Once again, these cracks don’t have to be too hefty to cause noise. They just need to let the wind in, and physics will do the rest. Depending on the severity of the issue, there are different solutions you can try. We’ll cover them a bit later, so stay tuned.

Paint Issues

Sometimes, paint buildup from around the window — the wall and frame next to it — can cause whistling noises. Although this problem isn’t that common, it is still worth mentioning.

Generally, this buildup occurs with newly-painted rooms, especially if you put up the windows before the paint is fully dry. While it dries later on, little paint flakes break off and become stuck in the window frame. And when the wind blows, these flakes move around and cause whistling and buzzing sounds.

Broken Hinges

If you notice that your window hinges are damaged in any way, you’ve likely found the culprit for the whistling. Namely, when the hinges are faulty, the windows can never close properly.

This issue might be a bit difficult to spot because, oftentimes, the window does seemingly close as usual. However, what you don’t see is that there is some space that the wind can use to get through and cause noise.

Of course, if the hinges are visibly broken, you’ll need to replace them right away. But if you aren’t sure, it’s good to thoroughly inspect them for small cracks and holes.

Best Ways to Fix a Whistling Window

With the causes out of the way, let’s tackle the best ways to fix a window that whistles when the wind blows.

Seal the Window Frame

As the window frame ages, the sealant keeping it in place (and keeping air out) will need updating. Fortunately, it’s a pretty easy task, and you can do it on your own even if you don’t have that much experience.

All you need is a bottle of quality silicone sealant. There are dozens of brands to choose from, but any one of them with decent ratings will work just fine. And in case you need to seal the latch, you can also install some weatherstripping tape.

The goal is simple: you need to seal any cracks and holes in and around the frame. That way, the air won’t be able to get in, and you won’t hear the wind whistling at all, no matter how strong it is.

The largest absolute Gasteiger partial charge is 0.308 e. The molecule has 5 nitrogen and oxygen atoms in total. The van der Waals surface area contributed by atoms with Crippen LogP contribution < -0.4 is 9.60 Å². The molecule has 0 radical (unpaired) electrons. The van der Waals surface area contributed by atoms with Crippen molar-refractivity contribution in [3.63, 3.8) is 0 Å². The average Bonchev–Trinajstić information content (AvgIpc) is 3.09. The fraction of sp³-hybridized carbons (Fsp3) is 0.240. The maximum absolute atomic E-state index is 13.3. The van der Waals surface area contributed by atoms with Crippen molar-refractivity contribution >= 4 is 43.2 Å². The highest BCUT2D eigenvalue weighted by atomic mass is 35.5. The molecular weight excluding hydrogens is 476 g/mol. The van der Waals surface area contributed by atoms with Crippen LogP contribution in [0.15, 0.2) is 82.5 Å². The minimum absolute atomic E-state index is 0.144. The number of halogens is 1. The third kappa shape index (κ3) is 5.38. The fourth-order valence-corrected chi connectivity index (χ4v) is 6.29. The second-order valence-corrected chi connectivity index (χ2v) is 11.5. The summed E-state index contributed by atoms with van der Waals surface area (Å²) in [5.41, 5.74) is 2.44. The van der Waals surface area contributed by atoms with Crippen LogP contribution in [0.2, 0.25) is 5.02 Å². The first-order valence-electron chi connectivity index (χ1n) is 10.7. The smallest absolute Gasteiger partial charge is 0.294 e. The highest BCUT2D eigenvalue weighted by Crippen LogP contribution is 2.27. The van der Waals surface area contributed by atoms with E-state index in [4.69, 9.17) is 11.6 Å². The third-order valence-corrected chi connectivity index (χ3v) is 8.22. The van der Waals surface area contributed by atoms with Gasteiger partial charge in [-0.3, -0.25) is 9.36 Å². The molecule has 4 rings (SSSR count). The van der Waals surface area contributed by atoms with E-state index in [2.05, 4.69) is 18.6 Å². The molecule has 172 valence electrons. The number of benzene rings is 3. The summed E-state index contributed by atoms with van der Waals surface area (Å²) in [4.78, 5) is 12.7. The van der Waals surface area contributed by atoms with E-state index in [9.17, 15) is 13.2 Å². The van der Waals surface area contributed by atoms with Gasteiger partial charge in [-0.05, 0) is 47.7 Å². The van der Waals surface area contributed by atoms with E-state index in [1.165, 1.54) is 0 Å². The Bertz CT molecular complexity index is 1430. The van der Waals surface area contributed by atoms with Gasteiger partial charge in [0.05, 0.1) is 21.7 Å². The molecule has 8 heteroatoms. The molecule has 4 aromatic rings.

Replace the Window

In case you apply the sealant or tape and the whistling still persists, your issue might be bigger than you anticipated. If you’re sure that you sealed everything properly, the next logical step is to get a window replacement.

As expensive and drastic as the solution is, sometimes it’s the only possibility you have. That is especially the case with old windows with wooden frames. Unfortunately, no amount of sealing will make them new and whole again, so biting the bullet and getting new ones is a must.

Since you have to buy new windows anyway, make sure you actually get quality replacements. That way, you’ll ensure you’re safe from whistling and creaking noises for a long time to come.

It goes without saying, but definitely ask a professional to install the windows for you. By doing so, you’ll avoid injuring yourself or causing more damage and future costs by putting the windows up incorrectly.

Be Patient With Paint

In case your windows are whistling due to dried paint flakes stuck in the frame, you’ll need to take the windows off and clean everything thoroughly. Usually, you won’t have to replace anything or spend too much money.

In the future, just give your painting jobs enough time to dry. That way, you’ll avoid any similar problems and make sure your windows — and their frames — last you longer.

Replace Faulty Hinges

Lastly, if the whistling issue stems from faulty hinges, your best bet is to replace them. You can do it on your own if you’re good at DIY, or you can hire a professional to do it for you. Either way, your window should be as good as new (and fully soundless) in no time.

Why Do Windows Creak When It’s Windy?